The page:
[Updated] Critic's Notebook: Recovered Voices -- the Nazis lost this battle too
Conlon’s remarks were part of his keynote address that closed a two-day Recovered Voices symposium and concert, sponsored by the OREL Foundation (an invaluable online information source about Recovered Voices composers that Conlon helped found) and the UCLA Center for Jewish Studies, and organized by Kenneth Reinhard. So here’s some good news: Scholars from near and far are actively involved in a process of mining a rich source of neglected music, making surprising discoveries that occasionally also lead to surprising cultural insights.
Given the academic industry this subject inspires and given a growing interest in the music of such composers as Franz Schreker, Erwin Schulhoff and Alexander Zemlinsky by a new generation of performers, the recovery process appears to be well along. A short concert of gripping chamber pieces by Schulhoff Wednesday night in Schoenberg Hall featured violinist Daniel Hope, pianist Jeffrey Kahane and members of the Los Angeles Chamber Orchestra. The OREL Foundation’s calendar listings for April shows that nearly every day this music is being performed somewhere.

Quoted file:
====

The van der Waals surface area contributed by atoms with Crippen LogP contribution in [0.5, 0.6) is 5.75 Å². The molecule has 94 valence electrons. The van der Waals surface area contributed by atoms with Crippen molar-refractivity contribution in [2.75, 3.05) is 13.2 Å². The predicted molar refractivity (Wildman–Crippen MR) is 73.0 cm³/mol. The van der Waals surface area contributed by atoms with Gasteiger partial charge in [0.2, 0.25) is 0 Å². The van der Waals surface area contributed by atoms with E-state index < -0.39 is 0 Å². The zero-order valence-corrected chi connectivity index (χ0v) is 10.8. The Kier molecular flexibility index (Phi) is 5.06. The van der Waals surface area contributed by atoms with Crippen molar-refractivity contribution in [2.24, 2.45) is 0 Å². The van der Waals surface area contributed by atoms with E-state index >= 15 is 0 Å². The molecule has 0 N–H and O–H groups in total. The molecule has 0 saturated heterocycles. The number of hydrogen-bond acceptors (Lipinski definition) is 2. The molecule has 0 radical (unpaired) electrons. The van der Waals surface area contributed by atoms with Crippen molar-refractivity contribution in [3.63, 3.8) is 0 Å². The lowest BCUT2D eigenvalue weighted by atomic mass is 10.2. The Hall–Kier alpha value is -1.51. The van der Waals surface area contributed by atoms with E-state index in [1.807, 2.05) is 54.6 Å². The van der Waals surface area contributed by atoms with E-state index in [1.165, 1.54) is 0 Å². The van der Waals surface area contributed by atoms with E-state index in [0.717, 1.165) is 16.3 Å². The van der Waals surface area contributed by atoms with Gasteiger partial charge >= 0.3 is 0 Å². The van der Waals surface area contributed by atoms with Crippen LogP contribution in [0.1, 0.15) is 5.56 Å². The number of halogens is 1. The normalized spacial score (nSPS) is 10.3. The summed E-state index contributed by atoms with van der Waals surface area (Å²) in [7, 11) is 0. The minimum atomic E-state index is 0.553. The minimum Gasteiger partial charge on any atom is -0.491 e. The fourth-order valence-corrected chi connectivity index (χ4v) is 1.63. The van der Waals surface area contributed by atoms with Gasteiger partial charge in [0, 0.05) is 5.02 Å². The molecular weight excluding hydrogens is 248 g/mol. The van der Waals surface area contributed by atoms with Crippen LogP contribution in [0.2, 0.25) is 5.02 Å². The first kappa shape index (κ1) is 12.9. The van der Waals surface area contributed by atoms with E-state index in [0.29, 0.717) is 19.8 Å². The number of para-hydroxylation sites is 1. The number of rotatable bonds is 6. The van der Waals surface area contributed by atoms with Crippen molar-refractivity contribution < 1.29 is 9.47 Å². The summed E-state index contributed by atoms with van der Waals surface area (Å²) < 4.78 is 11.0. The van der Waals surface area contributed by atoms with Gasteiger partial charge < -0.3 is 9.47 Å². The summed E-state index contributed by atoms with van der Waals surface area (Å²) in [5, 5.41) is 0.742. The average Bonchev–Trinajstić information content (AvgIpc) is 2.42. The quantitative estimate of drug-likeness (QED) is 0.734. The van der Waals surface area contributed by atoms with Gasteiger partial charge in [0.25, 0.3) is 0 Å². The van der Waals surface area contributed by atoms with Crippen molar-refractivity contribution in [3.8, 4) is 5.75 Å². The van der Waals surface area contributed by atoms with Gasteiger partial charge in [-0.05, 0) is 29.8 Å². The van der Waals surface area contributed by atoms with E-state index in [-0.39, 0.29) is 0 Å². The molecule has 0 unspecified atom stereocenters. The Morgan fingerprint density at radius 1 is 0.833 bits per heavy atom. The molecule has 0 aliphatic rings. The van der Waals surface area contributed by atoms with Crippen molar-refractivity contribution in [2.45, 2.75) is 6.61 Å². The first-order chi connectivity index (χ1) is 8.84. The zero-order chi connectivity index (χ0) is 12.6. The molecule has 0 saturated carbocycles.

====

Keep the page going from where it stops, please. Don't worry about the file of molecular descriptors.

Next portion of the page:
Take Saturday night. Los Angeles Opera opens its new production of Schreker’s 1918 “The Stigmatized,” which as “Die Gezeichneten” was a big hit throughout the German-speaking world, not least for its sexual licentiousness, until it was banned in Germany in 1933 and then fell out of the repertory everywhere. The L.A. production by Ian Judge will be the first Schreker staging in North America. Hop on a flight, and you can catch the first Italian production of “Gezeichneten” Wednesday in Palermo as well.
The not so good news is that these works are still a hard sell. Tickets for tonight and the three subsequent performances are available in all price ranges, even though they begin at just $15 and generally go for around half what they cost for L.A. Opera’s current production of Wagner’s “Götterdämmerung.”
In a spirited panel discussion, Judge noted just how difficult it is put on something like “Gezeichneten” in tough times. Two years ago, even before the downturn, the opera, which was written for a massive orchestra of 120 players, was originally budgeted for a concert performance, he said.
[Update: According to Conlon, who commissioned the reduction, the figure of 120 players -- or 130 players that Schrecker’s publisher, Universal Edition – mentions in a news release, is a fiction not based upon the original score and, in fact, only 7 players have been removed.]
But Conlon lobbied hard for a full staging. With a minuscule budget for the physical production (Judge bandied about a figure in the very low six figures) and the need to work around the steeply raked turntable set up for Achim Freyer’s “Ring” production and a scrim, Judge says he was called in at the last minute to save the show. The original director, Olivier Tambosi, had pulled out because of all the constraints, which included no budget for sets, costumes or staging the large chorus.